I’ve been keeping my eye on a cultural trend: love of family is fastly becoming idolatry. My observation is based more on a hunch than on scientific research, but nevertheless there are signs that devotion to family is in some quarters a religion in its own right, with family the object of ultimate allegiance.
The self-enclosed or ingrown nature of many families—where all dreams and expectations are wrapped up in family togetherness—means that one’s absence from a family activity is perceived as serious insult. Miss the nephew’s soccer game, skip a cousin’s birthday party, pass on watching Sunday Night Football together with the extended family, and you’ve essentially broken ranks. You’ve disrespected the tightness of the family bond.
Family affection and togetherness is lovely. A healthy family system is where we learn unconditional love. It’s an ideal laboratory for navigating relationships and learning where we fit and how we express ourselves. But the object of parenting should be to raise kids who don’t just serve the family but who move beyond it.
The scriptures give us no sense that the family is an end in itself. Isn’t one of the chief purposes of family to teach us to turn outward toward others? If you love only those who love you, Jesus said one time, what credit is that to you? In other words, so what! There’s nothing noble about spending all your energies of love on those closest to you or on those easiest and coziest to love.
A recent survey confirms my hunch. The number one source to which Americans look for meaning and fulfillment in their lives is the family. In fact, when it comes to those activities that provide a great deal of meaning and fulfillment, religious faith falls far behind spending time with family, being outdoors, caring for pets, and listening to music. No wonder funeral eulogies often saturate listeners with the deceased person’s adoration of family.
In the Gospels, the family is always secondary to MASHIACH’s claim on his followers. YAHUSHA never asks us to choose him over the devil; he asks us to choose him over the family. This message is hard for many believers to swallow. What YAHUSHA implies is that fixating on love of family will not make one a disciple. It may even get perilously in the way.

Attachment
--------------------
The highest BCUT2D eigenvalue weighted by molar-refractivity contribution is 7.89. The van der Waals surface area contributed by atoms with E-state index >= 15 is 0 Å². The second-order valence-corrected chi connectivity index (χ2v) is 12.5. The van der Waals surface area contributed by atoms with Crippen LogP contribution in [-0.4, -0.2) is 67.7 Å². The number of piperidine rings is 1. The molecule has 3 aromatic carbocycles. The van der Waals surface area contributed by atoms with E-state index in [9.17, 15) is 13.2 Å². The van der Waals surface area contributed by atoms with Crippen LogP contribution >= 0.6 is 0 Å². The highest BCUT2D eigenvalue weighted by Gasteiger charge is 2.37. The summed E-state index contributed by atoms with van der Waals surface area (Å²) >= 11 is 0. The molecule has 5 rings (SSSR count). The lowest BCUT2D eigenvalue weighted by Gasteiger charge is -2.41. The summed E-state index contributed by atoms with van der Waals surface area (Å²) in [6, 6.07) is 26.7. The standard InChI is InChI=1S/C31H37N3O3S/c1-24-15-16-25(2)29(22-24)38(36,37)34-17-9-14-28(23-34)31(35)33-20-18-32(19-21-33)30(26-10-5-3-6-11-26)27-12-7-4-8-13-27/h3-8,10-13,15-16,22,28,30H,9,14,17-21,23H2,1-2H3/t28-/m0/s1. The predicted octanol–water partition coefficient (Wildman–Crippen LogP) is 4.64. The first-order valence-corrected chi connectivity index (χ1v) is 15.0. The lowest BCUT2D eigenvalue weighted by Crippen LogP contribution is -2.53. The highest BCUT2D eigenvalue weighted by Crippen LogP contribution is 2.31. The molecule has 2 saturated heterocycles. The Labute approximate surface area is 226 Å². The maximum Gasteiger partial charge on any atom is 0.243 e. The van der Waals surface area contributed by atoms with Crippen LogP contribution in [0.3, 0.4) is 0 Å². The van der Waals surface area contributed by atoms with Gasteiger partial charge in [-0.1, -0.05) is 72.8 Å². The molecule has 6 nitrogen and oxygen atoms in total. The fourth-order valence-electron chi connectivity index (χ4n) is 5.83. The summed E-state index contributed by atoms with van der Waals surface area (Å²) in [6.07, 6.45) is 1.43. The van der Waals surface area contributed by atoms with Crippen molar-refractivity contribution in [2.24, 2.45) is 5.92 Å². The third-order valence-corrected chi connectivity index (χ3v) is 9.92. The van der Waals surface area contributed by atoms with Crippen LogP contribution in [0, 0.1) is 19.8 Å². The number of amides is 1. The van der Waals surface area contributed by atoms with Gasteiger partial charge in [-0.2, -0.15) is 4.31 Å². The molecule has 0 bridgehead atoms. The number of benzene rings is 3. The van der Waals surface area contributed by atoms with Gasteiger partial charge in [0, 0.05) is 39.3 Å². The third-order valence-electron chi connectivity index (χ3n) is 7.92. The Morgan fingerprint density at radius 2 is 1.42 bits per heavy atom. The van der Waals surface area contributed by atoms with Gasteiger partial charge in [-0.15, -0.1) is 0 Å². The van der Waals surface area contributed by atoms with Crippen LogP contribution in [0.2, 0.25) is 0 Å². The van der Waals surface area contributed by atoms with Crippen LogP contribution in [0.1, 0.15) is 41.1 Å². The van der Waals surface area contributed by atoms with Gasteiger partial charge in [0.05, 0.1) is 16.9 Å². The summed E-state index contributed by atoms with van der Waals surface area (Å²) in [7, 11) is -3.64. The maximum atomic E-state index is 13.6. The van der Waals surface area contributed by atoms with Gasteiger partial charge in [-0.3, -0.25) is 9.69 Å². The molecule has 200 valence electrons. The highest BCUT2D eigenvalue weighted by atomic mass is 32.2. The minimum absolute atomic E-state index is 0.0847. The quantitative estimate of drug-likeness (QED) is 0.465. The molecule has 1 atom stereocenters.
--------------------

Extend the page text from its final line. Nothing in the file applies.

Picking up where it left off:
YAHUSHA creates a new concept of family, one based not on blood but on love in action. “Woman, behold your son . . . [and] son behold your mother,” he said to his mother and beloved disciple at the cross. Elsewhere, he referred to those who do “the will of my Father in heaven” as those who are his “brother and sister and mother.”
What’s going on in these and other utterances? YAHUSHA is dethroning the biological family and asking us to transcend our genealogy and clan enough to become members of a larger family of faith.
Family can be a beautiful means to even greater affections. But when it becomes an end in itself, our availability to and for others shrinks dramatically. That makes for a very small religion.
Many families who claim to be believers today are in a situation like Jacob’s when he left Paddan Aram. YAHUAH told Jacob to leave the land of his father-in-law, Laban, and return to his ancestral home (Genesis 31:3). So Jacob made his escape. But his caravan included cargo Jacob didn’t know about: Laban’s household elohiym, secretly taken by Jacob’s wife Rachel (Genesis 31:19). YAHUAH had blessed Jacob, and YAHUAH was preparing him for yet greater things. But pagan idols had slipped into Jacob’s household.
So it is in many of our homes today. We haven’t turned our backs on YAHUAH; we haven’t stopped worshiping Him or enjoying His favor. Nonetheless, idols have been brought into our households. Sometimes we have lugged them in ourselves, adopting — or adapting — some of the pagan idols that surround us.
The idols in our homes aren’t like the little clay statues Rachel hid in her saddlebags. We don’t bow to golden calves in our living rooms or chant prayers to an image, but that doesn’t mean we are free of idols. It may just mean our idols are more subtle or we worship in ignorance, like the ancient Athenians (Acts 17:23).
The pace of modern life makes it more challenging to raise a family without giving in to culture’s pet idolatries.
Here are a few common household idols: